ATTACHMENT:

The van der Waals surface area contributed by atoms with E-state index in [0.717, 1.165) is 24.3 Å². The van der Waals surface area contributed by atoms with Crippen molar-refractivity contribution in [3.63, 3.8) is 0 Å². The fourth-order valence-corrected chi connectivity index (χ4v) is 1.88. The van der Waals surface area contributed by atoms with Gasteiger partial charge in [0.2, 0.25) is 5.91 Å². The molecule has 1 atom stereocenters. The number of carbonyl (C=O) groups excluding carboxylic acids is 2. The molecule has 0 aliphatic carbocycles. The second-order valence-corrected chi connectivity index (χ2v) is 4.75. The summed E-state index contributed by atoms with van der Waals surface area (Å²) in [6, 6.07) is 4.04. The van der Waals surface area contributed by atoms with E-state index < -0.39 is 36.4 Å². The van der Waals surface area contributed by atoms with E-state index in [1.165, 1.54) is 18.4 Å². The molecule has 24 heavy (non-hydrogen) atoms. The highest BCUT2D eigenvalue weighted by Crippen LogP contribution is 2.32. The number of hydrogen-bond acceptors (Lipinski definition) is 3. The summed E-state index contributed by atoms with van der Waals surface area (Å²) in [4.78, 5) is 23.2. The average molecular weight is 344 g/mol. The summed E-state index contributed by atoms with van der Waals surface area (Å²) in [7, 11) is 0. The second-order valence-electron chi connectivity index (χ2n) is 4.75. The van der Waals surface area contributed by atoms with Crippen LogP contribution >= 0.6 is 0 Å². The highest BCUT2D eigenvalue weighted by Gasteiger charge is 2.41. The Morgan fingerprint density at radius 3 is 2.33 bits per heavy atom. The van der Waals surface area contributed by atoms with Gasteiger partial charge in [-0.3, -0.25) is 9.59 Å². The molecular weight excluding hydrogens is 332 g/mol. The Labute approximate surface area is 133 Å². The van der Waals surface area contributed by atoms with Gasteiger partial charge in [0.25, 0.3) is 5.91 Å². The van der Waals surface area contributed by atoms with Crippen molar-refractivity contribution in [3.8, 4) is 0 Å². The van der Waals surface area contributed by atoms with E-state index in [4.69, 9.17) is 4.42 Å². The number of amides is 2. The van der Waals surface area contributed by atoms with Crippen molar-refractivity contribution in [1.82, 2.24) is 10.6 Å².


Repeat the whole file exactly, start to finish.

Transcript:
The van der Waals surface area contributed by atoms with E-state index in [0.717, 1.165) is 24.3 Å². The van der Waals surface area contributed by atoms with Crippen molar-refractivity contribution in [3.63, 3.8) is 0 Å². The fourth-order valence-corrected chi connectivity index (χ4v) is 1.88. The van der Waals surface area contributed by atoms with Gasteiger partial charge in [0.2, 0.25) is 5.91 Å². The molecule has 1 atom stereocenters. The number of carbonyl (C=O) groups excluding carboxylic acids is 2. The molecule has 0 aliphatic carbocycles. The second-order valence-corrected chi connectivity index (χ2v) is 4.75. The summed E-state index contributed by atoms with van der Waals surface area (Å²) in [6, 6.07) is 4.04. The van der Waals surface area contributed by atoms with E-state index < -0.39 is 36.4 Å². The van der Waals surface area contributed by atoms with E-state index in [1.165, 1.54) is 18.4 Å². The molecule has 24 heavy (non-hydrogen) atoms. The highest BCUT2D eigenvalue weighted by Crippen LogP contribution is 2.32. The number of hydrogen-bond acceptors (Lipinski definition) is 3. The summed E-state index contributed by atoms with van der Waals surface area (Å²) in [4.78, 5) is 23.2. The average molecular weight is 344 g/mol. The summed E-state index contributed by atoms with van der Waals surface area (Å²) in [7, 11) is 0. The second-order valence-electron chi connectivity index (χ2n) is 4.75. The van der Waals surface area contributed by atoms with Crippen LogP contribution >= 0.6 is 0 Å². The highest BCUT2D eigenvalue weighted by Gasteiger charge is 2.41. The Morgan fingerprint density at radius 3 is 2.33 bits per heavy atom. The van der Waals surface area contributed by atoms with Gasteiger partial charge in [-0.3, -0.25) is 9.59 Å². The molecular weight excluding hydrogens is 332 g/mol. The Labute approximate surface area is 133 Å². The van der Waals surface area contributed by atoms with Gasteiger partial charge in [0.25, 0.3) is 5.91 Å². The van der Waals surface area contributed by atoms with Crippen molar-refractivity contribution in [3.8, 4) is 0 Å². The van der Waals surface area contributed by atoms with E-state index in [4.69, 9.17) is 4.42 Å². The number of amides is 2. The van der Waals surface area contributed by atoms with Crippen molar-refractivity contribution in [1.82, 2.24) is 10.6 Å².